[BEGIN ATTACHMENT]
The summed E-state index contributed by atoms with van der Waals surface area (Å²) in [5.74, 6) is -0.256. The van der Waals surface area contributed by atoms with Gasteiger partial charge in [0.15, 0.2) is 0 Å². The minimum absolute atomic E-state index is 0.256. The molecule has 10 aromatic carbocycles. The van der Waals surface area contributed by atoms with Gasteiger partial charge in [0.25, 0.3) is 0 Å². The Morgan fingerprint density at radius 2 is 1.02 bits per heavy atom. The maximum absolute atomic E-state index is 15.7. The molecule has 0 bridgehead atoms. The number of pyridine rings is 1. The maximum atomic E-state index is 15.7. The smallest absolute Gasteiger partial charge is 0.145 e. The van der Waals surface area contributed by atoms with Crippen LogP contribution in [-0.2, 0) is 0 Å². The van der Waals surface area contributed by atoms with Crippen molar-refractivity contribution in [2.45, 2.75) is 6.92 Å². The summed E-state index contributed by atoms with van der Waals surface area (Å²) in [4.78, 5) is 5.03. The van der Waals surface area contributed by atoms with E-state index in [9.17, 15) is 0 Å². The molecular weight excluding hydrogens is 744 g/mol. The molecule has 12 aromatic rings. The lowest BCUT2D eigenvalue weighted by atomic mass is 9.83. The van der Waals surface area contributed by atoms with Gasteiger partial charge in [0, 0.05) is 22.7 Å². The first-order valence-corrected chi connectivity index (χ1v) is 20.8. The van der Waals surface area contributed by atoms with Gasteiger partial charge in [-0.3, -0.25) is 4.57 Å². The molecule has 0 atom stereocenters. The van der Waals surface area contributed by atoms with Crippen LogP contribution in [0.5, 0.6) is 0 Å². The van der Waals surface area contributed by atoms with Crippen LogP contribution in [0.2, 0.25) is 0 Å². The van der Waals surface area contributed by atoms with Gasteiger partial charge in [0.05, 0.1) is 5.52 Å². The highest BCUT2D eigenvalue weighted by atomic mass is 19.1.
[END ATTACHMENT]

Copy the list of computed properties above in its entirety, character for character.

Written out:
The summed E-state index contributed by atoms with van der Waals surface area (Å²) in [5.74, 6) is -0.256. The van der Waals surface area contributed by atoms with Gasteiger partial charge in [0.15, 0.2) is 0 Å². The minimum absolute atomic E-state index is 0.256. The molecule has 10 aromatic carbocycles. The van der Waals surface area contributed by atoms with Gasteiger partial charge in [0.25, 0.3) is 0 Å². The Morgan fingerprint density at radius 2 is 1.02 bits per heavy atom. The maximum absolute atomic E-state index is 15.7. The molecule has 0 bridgehead atoms. The number of pyridine rings is 1. The maximum atomic E-state index is 15.7. The smallest absolute Gasteiger partial charge is 0.145 e. The van der Waals surface area contributed by atoms with Crippen LogP contribution in [-0.2, 0) is 0 Å². The van der Waals surface area contributed by atoms with Crippen molar-refractivity contribution in [2.45, 2.75) is 6.92 Å². The summed E-state index contributed by atoms with van der Waals surface area (Å²) in [4.78, 5) is 5.03. The van der Waals surface area contributed by atoms with E-state index in [9.17, 15) is 0 Å². The molecular weight excluding hydrogens is 744 g/mol. The molecule has 12 aromatic rings. The lowest BCUT2D eigenvalue weighted by atomic mass is 9.83. The van der Waals surface area contributed by atoms with Gasteiger partial charge in [0, 0.05) is 22.7 Å². The first-order valence-corrected chi connectivity index (χ1v) is 20.8. The van der Waals surface area contributed by atoms with Gasteiger partial charge in [-0.3, -0.25) is 4.57 Å². The molecule has 0 atom stereocenters. The van der Waals surface area contributed by atoms with Crippen LogP contribution in [0.5, 0.6) is 0 Å². The van der Waals surface area contributed by atoms with Crippen LogP contribution in [0.2, 0.25) is 0 Å². The van der Waals surface area contributed by atoms with Gasteiger partial charge in [0.05, 0.1) is 5.52 Å². The highest BCUT2D eigenvalue weighted by atomic mass is 19.1.